Ocasio-Cortez's record as youngest member of Congress may be challenged by Florida Republican

U.S. Rep. Alexandria Ocasio-Cortez, D-N.Y., may be the youngest member of Congress at the moment, but that could change if a Republican millennial from Florida is able to unseat a Democrat in the November 2020 election.

Armani Salado, 23, is looking to challenge two-term Democratic Rep. Stephanie Murphy in Florida's 7th Congressional District, an area that covers Seminole County and portions of Orange County in the central part of the state.

"It's pretty simple, I'm running because it's time to get representatives into Washington, not activists," Salado told "Fox & Friends" on Monday.

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Armani Salado, 23, says that voters want representatives, not activists, in Washington.

Armani Salado, 23, says that voters want representatives, not activists, in Washington. (Fox News)

Salado, a history major at the University of Central Florida, will turn 25 five months before the 2020 general election, making him eligible to run for the House of Representatives.

"We have people in there coming in with their own personal agendas, their own personal vendettas against our president and against our nation," he told "Fox & Friends." "I feel like the people of America need someone there who is going to want to represent their will and not their personal agenda and not satisfy their ego that they have coming from their own district."

The 23-year-old said he came up with the idea to run for Congress back in Fall 2018, after watching then-Supreme Court nominee Brett Kavanaugh get "dragged through the dirt" by members of the media and those in Congress.

"As soon as I saw that I was like no, I need to get involved now," he said.

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"We don't need activists, we need representatives and we need people willing to be bridges that will allow our best minds from our communities to go to Washington."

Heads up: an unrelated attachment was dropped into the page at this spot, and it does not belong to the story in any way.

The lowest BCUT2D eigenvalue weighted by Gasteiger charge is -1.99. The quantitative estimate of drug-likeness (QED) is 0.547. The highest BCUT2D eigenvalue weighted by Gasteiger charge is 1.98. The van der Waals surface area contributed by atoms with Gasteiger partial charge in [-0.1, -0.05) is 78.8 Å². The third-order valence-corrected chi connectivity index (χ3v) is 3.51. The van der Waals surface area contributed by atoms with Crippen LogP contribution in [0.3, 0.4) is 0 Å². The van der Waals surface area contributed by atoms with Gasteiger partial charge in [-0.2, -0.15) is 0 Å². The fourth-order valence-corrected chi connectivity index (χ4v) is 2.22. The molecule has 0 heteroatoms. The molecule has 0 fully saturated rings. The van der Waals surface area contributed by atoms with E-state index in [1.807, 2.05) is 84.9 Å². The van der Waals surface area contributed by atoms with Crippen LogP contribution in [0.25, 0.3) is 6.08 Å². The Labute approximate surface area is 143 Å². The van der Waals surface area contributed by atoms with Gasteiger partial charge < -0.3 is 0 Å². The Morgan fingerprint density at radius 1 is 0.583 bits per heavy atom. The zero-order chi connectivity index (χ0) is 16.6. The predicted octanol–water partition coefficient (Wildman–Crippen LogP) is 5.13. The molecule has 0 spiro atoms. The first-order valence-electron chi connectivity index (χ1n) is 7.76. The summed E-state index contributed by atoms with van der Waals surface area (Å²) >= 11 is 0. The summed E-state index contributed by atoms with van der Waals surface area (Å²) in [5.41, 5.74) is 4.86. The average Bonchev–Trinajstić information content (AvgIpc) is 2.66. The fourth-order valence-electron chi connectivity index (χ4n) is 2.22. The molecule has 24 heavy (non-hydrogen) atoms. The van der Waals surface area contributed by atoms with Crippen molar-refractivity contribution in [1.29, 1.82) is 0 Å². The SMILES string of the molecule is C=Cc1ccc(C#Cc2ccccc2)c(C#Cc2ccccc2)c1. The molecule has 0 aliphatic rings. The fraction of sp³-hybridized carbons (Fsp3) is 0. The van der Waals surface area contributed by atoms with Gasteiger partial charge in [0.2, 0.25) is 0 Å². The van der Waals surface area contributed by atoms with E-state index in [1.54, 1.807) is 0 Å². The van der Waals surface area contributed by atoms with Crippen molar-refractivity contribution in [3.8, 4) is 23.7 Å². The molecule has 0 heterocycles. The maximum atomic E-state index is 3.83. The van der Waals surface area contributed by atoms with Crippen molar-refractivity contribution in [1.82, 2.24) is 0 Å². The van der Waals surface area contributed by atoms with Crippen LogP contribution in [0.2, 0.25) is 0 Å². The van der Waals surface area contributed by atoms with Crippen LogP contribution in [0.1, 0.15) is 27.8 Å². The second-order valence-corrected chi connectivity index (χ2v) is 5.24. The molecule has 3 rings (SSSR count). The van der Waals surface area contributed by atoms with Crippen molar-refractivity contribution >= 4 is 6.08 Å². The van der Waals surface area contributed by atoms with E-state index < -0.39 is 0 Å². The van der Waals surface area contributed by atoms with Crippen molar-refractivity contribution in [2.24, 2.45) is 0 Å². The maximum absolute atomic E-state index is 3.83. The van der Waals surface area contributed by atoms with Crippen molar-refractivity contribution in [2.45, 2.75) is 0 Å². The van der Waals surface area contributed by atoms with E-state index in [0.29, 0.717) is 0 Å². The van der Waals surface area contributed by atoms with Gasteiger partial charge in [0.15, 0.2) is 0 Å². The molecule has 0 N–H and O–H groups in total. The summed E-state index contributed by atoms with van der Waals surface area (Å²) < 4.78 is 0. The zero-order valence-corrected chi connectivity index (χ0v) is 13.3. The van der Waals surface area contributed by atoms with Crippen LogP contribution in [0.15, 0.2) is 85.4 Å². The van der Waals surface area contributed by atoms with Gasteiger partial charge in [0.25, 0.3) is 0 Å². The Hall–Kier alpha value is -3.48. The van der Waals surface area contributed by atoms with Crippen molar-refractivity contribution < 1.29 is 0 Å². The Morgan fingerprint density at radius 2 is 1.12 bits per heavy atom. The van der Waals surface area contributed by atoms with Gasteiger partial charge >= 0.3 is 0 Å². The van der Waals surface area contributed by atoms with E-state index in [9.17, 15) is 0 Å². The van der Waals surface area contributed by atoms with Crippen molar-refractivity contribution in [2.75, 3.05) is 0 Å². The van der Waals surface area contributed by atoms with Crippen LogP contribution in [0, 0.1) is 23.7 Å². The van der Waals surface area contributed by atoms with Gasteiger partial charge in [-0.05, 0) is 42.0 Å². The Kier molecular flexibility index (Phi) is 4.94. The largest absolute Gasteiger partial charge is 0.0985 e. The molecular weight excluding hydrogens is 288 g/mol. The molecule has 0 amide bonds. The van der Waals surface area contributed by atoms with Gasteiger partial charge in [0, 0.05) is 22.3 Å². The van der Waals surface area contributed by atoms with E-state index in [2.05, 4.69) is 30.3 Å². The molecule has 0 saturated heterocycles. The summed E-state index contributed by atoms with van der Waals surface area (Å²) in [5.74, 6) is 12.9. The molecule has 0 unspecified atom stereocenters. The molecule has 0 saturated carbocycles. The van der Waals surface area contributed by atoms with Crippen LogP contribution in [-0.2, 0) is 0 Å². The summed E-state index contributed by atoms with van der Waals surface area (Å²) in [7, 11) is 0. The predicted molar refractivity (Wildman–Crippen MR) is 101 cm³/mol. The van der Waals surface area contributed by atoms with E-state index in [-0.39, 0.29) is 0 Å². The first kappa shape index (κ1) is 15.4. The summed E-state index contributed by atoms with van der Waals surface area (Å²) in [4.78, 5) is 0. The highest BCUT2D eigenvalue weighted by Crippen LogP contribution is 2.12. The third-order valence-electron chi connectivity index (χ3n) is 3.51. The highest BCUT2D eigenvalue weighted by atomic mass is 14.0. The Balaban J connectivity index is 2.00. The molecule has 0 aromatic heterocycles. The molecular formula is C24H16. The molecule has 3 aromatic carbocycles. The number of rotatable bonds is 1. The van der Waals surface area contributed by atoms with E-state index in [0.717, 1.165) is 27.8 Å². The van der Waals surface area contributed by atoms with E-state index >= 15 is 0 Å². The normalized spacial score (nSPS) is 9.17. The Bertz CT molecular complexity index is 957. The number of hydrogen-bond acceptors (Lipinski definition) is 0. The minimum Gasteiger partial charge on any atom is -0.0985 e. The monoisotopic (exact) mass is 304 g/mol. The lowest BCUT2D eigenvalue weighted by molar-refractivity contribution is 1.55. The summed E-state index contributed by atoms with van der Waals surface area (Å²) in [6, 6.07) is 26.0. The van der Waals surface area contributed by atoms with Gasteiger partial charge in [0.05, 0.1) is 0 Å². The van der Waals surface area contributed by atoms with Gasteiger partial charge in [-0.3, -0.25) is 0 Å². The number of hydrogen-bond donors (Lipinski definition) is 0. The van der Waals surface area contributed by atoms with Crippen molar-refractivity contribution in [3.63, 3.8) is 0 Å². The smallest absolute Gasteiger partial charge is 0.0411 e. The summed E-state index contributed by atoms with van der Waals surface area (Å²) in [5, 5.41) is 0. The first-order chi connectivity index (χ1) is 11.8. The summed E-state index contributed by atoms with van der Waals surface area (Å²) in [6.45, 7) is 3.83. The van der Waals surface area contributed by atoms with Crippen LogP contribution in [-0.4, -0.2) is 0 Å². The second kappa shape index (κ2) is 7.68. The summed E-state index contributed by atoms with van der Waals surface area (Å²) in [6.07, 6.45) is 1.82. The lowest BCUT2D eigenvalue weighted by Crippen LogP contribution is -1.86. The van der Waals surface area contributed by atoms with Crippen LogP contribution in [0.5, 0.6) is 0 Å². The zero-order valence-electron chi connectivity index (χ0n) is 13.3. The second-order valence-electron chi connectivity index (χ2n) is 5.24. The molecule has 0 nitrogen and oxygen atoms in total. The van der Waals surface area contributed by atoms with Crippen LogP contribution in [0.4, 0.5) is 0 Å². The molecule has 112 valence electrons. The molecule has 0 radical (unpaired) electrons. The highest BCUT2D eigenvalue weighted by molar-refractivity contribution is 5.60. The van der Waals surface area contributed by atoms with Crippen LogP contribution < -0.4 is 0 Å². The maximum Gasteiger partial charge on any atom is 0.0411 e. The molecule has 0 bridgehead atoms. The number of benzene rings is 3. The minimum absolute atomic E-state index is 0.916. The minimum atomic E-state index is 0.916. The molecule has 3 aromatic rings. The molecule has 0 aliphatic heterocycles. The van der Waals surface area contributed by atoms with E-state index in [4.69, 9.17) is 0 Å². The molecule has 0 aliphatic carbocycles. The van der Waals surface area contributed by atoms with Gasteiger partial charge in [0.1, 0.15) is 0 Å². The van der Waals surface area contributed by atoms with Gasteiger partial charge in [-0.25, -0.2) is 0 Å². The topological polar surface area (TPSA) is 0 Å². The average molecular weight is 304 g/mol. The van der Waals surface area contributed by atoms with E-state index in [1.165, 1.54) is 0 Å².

— Armani Salado, Florida congressional candidate

Salado, originally from Boston, said he feels a sense of patriotism and has a "connection" to the nation's founders. He also said he finds inspiration from what he studied in college. The 23-year-old drew a parallel to James Monroe, who dropped out of college to join the Continental Army, which Salado said he sees himself doing "the same thing."

"I’m not saying that we're in this war, but we kind of are in this battle to protect our American values and to protect the pillars that hold up our society and that's why I threw myself into this race so early on in my life," he said Monday.

The college student and former actor said that his only worried is that people will only attack him because of his age.

"I think the only thing that people will of course attack me on is my lack of experience in the political arena but I feel like that should maybe be something people hold onto," he said.

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Salado pointed again to the nation's founding fathers, who were all young and "doing magnificent things in unconventional times," and that his background in history and political science will allow him to bring something else to Congress.

"I will be able to be a bridge to allow the people to work with me," he said. "We don't need activists, we need representatives and we need people willing to be bridges that will allow our best minds from our communities to go to Washington. I don’t want to be another know-it-all bureaucrat."